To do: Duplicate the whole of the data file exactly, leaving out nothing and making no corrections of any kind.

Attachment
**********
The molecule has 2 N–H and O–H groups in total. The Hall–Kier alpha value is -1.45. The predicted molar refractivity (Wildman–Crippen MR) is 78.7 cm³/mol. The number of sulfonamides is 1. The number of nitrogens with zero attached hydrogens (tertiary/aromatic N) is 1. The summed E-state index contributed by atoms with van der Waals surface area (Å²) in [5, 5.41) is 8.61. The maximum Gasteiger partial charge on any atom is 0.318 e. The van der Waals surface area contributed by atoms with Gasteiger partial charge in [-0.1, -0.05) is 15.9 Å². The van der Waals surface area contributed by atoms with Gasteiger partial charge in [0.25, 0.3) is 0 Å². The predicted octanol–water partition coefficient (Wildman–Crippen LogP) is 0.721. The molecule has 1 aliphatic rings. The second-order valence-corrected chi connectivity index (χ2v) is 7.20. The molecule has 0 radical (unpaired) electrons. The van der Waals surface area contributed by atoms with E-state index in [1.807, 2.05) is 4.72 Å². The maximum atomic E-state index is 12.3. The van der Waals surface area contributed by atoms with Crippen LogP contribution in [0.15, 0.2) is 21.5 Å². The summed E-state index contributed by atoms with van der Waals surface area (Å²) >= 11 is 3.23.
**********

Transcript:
The molecule has 2 N–H and O–H groups in total. The Hall–Kier alpha value is -1.45. The predicted molar refractivity (Wildman–Crippen MR) is 78.7 cm³/mol. The number of sulfonamides is 1. The number of nitrogens with zero attached hydrogens (tertiary/aromatic N) is 1. The summed E-state index contributed by atoms with van der Waals surface area (Å²) in [5, 5.41) is 8.61. The maximum Gasteiger partial charge on any atom is 0.318 e. The van der Waals surface area contributed by atoms with Gasteiger partial charge in [-0.1, -0.05) is 15.9 Å². The van der Waals surface area contributed by atoms with Gasteiger partial charge in [0.25, 0.3) is 0 Å². The predicted octanol–water partition coefficient (Wildman–Crippen LogP) is 0.721. The molecule has 1 aliphatic rings. The second-order valence-corrected chi connectivity index (χ2v) is 7.20. The molecule has 0 radical (unpaired) electrons. The van der Waals surface area contributed by atoms with E-state index in [1.807, 2.05) is 4.72 Å². The maximum atomic E-state index is 12.3. The van der Waals surface area contributed by atoms with Crippen LogP contribution in [0.15, 0.2) is 21.5 Å². The summed E-state index contributed by atoms with van der Waals surface area (Å²) >= 11 is 3.23.